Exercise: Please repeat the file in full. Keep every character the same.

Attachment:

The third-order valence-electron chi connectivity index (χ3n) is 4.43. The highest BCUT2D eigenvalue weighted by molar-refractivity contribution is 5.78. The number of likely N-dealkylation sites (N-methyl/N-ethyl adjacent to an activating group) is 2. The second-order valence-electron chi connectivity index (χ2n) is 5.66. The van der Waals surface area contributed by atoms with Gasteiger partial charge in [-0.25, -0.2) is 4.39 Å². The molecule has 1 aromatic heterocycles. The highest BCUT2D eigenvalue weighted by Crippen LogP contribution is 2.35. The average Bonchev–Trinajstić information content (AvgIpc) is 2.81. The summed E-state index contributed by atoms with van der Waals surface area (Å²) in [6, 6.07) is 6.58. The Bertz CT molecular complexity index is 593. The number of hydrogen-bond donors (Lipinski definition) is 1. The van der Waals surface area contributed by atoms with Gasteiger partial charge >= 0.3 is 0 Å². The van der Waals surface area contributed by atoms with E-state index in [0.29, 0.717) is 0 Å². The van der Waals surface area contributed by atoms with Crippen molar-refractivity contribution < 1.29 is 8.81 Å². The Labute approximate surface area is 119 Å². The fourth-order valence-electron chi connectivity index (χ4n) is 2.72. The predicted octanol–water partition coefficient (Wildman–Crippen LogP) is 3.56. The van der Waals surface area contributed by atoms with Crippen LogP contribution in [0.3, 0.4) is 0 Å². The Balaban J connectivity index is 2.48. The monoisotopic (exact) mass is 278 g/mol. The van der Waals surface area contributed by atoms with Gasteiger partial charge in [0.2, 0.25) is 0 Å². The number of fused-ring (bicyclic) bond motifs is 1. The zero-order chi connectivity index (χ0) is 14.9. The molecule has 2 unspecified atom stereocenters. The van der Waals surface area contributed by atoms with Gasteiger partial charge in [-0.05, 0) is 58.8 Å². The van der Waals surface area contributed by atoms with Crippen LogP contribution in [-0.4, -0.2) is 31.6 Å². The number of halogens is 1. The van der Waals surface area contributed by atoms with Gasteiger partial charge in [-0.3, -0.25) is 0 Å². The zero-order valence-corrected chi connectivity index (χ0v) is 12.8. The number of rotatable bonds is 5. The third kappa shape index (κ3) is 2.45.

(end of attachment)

The third-order valence-electron chi connectivity index (χ3n) is 4.43. The highest BCUT2D eigenvalue weighted by molar-refractivity contribution is 5.78. The number of likely N-dealkylation sites (N-methyl/N-ethyl adjacent to an activating group) is 2. The second-order valence-electron chi connectivity index (χ2n) is 5.66. The van der Waals surface area contributed by atoms with Gasteiger partial charge in [-0.25, -0.2) is 4.39 Å². The molecule has 1 aromatic heterocycles. The highest BCUT2D eigenvalue weighted by Crippen LogP contribution is 2.35. The average Bonchev–Trinajstić information content (AvgIpc) is 2.81. The summed E-state index contributed by atoms with van der Waals surface area (Å²) in [6, 6.07) is 6.58. The Bertz CT molecular complexity index is 593. The number of hydrogen-bond donors (Lipinski definition) is 1. The van der Waals surface area contributed by atoms with Gasteiger partial charge >= 0.3 is 0 Å². The van der Waals surface area contributed by atoms with E-state index in [0.29, 0.717) is 0 Å². The van der Waals surface area contributed by atoms with Crippen molar-refractivity contribution < 1.29 is 8.81 Å². The Labute approximate surface area is 119 Å². The fourth-order valence-electron chi connectivity index (χ4n) is 2.72. The predicted octanol–water partition coefficient (Wildman–Crippen LogP) is 3.56. The van der Waals surface area contributed by atoms with Crippen LogP contribution in [0.3, 0.4) is 0 Å². The Balaban J connectivity index is 2.48. The monoisotopic (exact) mass is 278 g/mol. The van der Waals surface area contributed by atoms with Gasteiger partial charge in [0.2, 0.25) is 0 Å². The number of fused-ring (bicyclic) bond motifs is 1. The zero-order chi connectivity index (χ0) is 14.9. The molecule has 2 unspecified atom stereocenters. The van der Waals surface area contributed by atoms with Gasteiger partial charge in [-0.05, 0) is 58.8 Å². The van der Waals surface area contributed by atoms with Crippen LogP contribution in [-0.4, -0.2) is 31.6 Å². The number of halogens is 1. The van der Waals surface area contributed by atoms with Gasteiger partial charge in [-0.3, -0.25) is 0 Å². The zero-order valence-corrected chi connectivity index (χ0v) is 12.8. The number of rotatable bonds is 5. The third kappa shape index (κ3) is 2.45.